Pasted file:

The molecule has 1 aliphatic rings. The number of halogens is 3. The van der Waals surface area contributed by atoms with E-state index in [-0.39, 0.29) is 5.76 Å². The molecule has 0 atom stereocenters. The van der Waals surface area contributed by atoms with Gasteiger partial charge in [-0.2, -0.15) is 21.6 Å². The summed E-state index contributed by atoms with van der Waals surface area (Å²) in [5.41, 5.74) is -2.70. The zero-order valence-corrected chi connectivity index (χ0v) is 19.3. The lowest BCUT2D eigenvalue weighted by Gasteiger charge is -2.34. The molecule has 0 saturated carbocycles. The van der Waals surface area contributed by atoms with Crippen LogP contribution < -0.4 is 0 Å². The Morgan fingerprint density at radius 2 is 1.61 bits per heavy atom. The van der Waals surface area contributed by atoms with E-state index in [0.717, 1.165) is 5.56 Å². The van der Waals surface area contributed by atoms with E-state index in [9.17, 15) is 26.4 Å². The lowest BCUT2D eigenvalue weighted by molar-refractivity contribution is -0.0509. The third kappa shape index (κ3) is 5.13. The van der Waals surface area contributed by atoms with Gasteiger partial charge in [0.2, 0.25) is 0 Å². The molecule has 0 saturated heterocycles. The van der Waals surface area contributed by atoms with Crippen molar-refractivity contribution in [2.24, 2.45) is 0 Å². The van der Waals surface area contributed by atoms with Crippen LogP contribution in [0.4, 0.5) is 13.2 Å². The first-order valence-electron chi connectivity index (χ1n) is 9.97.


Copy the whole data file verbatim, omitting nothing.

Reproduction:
The molecule has 1 aliphatic rings. The number of halogens is 3. The van der Waals surface area contributed by atoms with E-state index in [-0.39, 0.29) is 5.76 Å². The molecule has 0 atom stereocenters. The van der Waals surface area contributed by atoms with Gasteiger partial charge in [-0.2, -0.15) is 21.6 Å². The summed E-state index contributed by atoms with van der Waals surface area (Å²) in [5.41, 5.74) is -2.70. The zero-order valence-corrected chi connectivity index (χ0v) is 19.3. The lowest BCUT2D eigenvalue weighted by Gasteiger charge is -2.34. The molecule has 0 saturated carbocycles. The van der Waals surface area contributed by atoms with Crippen LogP contribution < -0.4 is 0 Å². The Morgan fingerprint density at radius 2 is 1.61 bits per heavy atom. The van der Waals surface area contributed by atoms with E-state index in [0.717, 1.165) is 5.56 Å². The van der Waals surface area contributed by atoms with E-state index in [9.17, 15) is 26.4 Å². The lowest BCUT2D eigenvalue weighted by molar-refractivity contribution is -0.0509. The third kappa shape index (κ3) is 5.13. The van der Waals surface area contributed by atoms with Gasteiger partial charge in [0.2, 0.25) is 0 Å². The molecule has 0 saturated heterocycles. The van der Waals surface area contributed by atoms with Crippen molar-refractivity contribution in [2.24, 2.45) is 0 Å². The van der Waals surface area contributed by atoms with Crippen LogP contribution in [0.4, 0.5) is 13.2 Å². The first-order valence-electron chi connectivity index (χ1n) is 9.97.